hey hey ho ho, this slave-to-wage shit's got to go

not to brag or anything - cuz its actually more sick than dazzling - but i pretty much stayed stuck to my my desk for the past 13 hours. my back hurts, i'm parched, and let's just say i'm a tad cantankerous (although deeply in solitude, so - like 'if a tree falls in the forest' - am i actually crabby if no one is around to suffer it?)...

and thus concludes my first week doing media relations at cupe national. the circumstances surrounding this latest contract appointment are pretty shady, but i'm trying to make the best of it, at least for now. oh, progressive organizations that just can't quite seem to make internal operations and external rhetoric JIVE. if i had a nickel! so as i figure out reconciling my principles with my debt load, there is straightforward enough work for me to do at cupe -- me and mediatic shenanigans get along just fine. i likely won't acquire new skills, but will at least be able to stretch and show off existing ones while getting to think and walk amidst some bright, cool people. others might see this sort of hire as a step towards a possible full-time, permanent, benefits-n-pension riddled gig, but i'm just glad to do good work for even a short time.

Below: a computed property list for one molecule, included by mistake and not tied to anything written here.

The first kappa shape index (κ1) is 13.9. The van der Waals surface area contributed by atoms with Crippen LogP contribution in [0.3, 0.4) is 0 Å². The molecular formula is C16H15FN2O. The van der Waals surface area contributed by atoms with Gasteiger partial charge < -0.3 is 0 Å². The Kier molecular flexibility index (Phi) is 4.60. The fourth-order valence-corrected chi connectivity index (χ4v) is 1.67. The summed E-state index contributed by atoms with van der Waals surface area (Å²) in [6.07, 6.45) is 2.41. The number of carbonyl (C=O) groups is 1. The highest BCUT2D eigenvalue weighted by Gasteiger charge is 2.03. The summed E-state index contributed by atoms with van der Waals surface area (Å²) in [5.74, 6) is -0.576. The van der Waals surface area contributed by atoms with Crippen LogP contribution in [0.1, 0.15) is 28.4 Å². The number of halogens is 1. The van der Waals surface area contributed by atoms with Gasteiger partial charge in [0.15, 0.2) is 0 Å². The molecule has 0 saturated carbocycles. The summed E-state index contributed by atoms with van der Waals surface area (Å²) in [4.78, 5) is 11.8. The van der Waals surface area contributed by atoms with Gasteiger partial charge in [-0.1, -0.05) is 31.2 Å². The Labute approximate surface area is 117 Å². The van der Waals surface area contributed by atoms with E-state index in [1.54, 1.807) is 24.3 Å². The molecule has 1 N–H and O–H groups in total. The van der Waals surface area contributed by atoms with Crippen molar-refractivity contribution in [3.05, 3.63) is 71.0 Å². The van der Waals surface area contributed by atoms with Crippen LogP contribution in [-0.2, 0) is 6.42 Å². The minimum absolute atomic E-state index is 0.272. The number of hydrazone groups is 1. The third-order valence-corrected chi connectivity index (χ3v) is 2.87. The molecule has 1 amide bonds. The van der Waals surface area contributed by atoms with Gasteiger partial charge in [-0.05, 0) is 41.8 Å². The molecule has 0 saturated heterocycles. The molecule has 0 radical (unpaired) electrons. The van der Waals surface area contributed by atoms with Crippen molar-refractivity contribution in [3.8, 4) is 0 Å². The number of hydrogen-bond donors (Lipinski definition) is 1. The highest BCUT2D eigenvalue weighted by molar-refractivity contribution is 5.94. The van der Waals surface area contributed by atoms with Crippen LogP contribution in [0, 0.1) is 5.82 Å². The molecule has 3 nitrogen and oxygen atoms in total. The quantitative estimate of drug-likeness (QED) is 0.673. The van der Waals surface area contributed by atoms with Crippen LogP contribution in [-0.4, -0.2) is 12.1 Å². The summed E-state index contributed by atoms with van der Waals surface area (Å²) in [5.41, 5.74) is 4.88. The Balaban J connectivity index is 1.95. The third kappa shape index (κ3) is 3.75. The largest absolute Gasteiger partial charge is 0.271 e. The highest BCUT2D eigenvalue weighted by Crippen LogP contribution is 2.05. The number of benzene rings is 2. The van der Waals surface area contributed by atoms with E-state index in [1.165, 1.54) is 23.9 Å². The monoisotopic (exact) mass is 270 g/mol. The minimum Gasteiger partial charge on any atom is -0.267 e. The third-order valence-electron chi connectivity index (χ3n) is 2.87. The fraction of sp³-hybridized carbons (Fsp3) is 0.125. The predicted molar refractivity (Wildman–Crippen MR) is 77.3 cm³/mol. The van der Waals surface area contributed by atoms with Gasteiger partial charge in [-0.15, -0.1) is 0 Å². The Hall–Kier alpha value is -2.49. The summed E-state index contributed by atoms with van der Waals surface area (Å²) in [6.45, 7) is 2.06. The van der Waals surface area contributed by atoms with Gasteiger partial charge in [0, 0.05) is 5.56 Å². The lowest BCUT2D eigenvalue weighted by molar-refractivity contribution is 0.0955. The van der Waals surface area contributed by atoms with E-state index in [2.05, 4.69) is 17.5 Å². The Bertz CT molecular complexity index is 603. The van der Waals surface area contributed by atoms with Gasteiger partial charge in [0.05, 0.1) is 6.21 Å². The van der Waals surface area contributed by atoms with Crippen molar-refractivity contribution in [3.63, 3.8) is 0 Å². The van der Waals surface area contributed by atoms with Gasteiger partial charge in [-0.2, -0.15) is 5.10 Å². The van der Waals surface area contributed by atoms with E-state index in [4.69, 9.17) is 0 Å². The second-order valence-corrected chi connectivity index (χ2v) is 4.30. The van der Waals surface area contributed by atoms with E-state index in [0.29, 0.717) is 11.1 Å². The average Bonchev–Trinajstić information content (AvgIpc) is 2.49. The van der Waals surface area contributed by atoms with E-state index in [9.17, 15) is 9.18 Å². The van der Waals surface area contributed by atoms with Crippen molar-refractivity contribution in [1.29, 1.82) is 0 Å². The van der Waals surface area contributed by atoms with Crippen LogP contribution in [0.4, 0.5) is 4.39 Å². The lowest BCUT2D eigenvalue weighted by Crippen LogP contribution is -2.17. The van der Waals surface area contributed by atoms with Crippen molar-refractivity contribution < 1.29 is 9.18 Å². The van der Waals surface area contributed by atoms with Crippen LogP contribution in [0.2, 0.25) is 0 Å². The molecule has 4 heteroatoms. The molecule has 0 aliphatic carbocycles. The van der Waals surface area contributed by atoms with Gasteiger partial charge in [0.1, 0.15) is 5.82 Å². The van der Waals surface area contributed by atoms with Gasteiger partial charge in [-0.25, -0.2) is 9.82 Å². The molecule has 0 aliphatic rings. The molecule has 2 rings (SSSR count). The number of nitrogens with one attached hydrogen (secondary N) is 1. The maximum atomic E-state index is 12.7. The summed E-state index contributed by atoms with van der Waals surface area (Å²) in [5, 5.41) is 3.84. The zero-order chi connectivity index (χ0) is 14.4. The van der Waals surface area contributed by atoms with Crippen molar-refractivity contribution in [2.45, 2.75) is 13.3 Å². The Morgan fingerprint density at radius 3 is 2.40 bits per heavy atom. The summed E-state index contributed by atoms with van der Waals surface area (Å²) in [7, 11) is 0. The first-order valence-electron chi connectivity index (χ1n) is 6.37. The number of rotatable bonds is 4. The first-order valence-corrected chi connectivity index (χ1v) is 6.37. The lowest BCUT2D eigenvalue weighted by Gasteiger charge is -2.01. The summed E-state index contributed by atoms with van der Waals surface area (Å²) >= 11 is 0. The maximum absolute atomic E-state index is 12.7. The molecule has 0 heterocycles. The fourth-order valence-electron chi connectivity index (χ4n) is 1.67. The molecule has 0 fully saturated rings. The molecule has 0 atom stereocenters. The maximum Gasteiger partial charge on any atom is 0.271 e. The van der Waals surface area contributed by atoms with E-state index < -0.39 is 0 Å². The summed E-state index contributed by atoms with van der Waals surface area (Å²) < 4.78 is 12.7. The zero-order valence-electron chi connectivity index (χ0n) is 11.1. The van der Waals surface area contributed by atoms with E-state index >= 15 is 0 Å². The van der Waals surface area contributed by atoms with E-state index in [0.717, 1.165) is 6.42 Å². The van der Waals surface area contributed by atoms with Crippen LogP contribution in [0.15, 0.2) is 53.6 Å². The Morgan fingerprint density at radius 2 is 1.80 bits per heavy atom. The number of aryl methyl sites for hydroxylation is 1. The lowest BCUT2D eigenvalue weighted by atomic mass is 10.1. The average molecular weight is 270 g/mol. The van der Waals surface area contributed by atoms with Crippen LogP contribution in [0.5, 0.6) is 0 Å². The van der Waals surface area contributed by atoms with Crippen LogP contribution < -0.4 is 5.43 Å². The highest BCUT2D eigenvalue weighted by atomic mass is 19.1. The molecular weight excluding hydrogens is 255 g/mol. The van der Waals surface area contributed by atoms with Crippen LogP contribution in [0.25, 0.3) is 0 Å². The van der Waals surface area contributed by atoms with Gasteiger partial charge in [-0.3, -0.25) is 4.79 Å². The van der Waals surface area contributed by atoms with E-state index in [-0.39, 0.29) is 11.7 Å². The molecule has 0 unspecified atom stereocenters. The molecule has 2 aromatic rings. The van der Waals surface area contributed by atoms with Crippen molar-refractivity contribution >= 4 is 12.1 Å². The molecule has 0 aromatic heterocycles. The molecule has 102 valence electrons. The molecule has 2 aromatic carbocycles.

the thing about working out there in the real world is that in addition to having to be 'there', one has to BE there. the beauty of freelancing mostly from home is that shit gets done regardless of whether or not i'm peppy or pissy. to some extent, every single person who works outside the home has to leave a fair chunk of their true disposition AT home. separating myself from all that genuineness doesn't suit me well. at all. nor does what one has to dig up to meet acceptable social norms out there. it has been difficult extracating myself from the glorious home office this week, trading in my rituals and unapologetic scheduling and blaring music (or spectacular silences, mood depending) for a commute and regular human contact and a communal kitchen. the only part of my contract i couldn't do exceedingly well from home is the obligatory face-to-face time given (often wasted) in those dreaded meetings upon meetings, hallway small talk, and awkward elevator rides.